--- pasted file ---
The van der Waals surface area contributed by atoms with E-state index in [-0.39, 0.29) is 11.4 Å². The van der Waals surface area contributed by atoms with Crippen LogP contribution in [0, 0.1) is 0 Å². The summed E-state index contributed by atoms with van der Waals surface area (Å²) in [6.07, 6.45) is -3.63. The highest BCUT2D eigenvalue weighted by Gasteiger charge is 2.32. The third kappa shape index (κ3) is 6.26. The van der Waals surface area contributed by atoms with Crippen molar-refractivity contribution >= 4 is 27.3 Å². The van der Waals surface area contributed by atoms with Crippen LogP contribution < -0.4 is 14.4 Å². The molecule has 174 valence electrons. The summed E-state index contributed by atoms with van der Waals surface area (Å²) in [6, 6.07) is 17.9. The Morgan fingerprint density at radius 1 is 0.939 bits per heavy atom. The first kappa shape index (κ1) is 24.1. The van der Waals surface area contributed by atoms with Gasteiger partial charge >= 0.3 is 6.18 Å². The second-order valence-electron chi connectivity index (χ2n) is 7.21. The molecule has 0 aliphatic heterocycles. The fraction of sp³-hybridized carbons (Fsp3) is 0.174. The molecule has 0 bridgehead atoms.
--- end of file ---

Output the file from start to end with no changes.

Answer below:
The van der Waals surface area contributed by atoms with E-state index in [-0.39, 0.29) is 11.4 Å². The van der Waals surface area contributed by atoms with Crippen LogP contribution in [0, 0.1) is 0 Å². The summed E-state index contributed by atoms with van der Waals surface area (Å²) in [6.07, 6.45) is -3.63. The highest BCUT2D eigenvalue weighted by Gasteiger charge is 2.32. The third kappa shape index (κ3) is 6.26. The van der Waals surface area contributed by atoms with Crippen molar-refractivity contribution >= 4 is 27.3 Å². The van der Waals surface area contributed by atoms with Crippen LogP contribution < -0.4 is 14.4 Å². The molecule has 174 valence electrons. The summed E-state index contributed by atoms with van der Waals surface area (Å²) in [6, 6.07) is 17.9. The Morgan fingerprint density at radius 1 is 0.939 bits per heavy atom. The first kappa shape index (κ1) is 24.1. The van der Waals surface area contributed by atoms with Gasteiger partial charge >= 0.3 is 6.18 Å². The second-order valence-electron chi connectivity index (χ2n) is 7.21. The molecule has 0 aliphatic heterocycles. The fraction of sp³-hybridized carbons (Fsp3) is 0.174. The molecule has 0 bridgehead atoms.